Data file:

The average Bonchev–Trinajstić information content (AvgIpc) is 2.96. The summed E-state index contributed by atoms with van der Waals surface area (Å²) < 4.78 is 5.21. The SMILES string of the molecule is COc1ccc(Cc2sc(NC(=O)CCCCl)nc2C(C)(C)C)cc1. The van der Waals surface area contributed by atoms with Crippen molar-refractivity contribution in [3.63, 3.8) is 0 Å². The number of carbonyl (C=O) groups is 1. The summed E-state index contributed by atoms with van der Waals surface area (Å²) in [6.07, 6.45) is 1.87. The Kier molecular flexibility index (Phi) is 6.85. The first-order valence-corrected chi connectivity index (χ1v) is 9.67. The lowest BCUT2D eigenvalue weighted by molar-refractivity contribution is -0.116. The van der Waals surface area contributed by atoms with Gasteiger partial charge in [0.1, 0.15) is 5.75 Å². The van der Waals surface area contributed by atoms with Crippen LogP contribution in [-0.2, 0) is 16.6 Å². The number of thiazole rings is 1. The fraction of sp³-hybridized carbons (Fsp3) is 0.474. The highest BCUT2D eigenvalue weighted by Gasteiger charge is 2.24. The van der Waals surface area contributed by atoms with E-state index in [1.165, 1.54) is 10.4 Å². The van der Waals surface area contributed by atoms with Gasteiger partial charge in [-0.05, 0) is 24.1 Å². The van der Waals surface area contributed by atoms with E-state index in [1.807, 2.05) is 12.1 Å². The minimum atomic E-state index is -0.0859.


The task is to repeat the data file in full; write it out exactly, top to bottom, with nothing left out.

The average Bonchev–Trinajstić information content (AvgIpc) is 2.96. The summed E-state index contributed by atoms with van der Waals surface area (Å²) < 4.78 is 5.21. The SMILES string of the molecule is COc1ccc(Cc2sc(NC(=O)CCCCl)nc2C(C)(C)C)cc1. The van der Waals surface area contributed by atoms with Crippen molar-refractivity contribution in [3.63, 3.8) is 0 Å². The number of carbonyl (C=O) groups is 1. The summed E-state index contributed by atoms with van der Waals surface area (Å²) in [6.07, 6.45) is 1.87. The Kier molecular flexibility index (Phi) is 6.85. The first-order valence-corrected chi connectivity index (χ1v) is 9.67. The lowest BCUT2D eigenvalue weighted by molar-refractivity contribution is -0.116. The van der Waals surface area contributed by atoms with Gasteiger partial charge in [0.1, 0.15) is 5.75 Å². The van der Waals surface area contributed by atoms with Crippen LogP contribution in [-0.2, 0) is 16.6 Å². The number of thiazole rings is 1. The fraction of sp³-hybridized carbons (Fsp3) is 0.474. The highest BCUT2D eigenvalue weighted by Gasteiger charge is 2.24. The van der Waals surface area contributed by atoms with E-state index in [1.165, 1.54) is 10.4 Å². The van der Waals surface area contributed by atoms with Gasteiger partial charge in [-0.05, 0) is 24.1 Å². The van der Waals surface area contributed by atoms with E-state index in [1.807, 2.05) is 12.1 Å². The minimum atomic E-state index is -0.0859.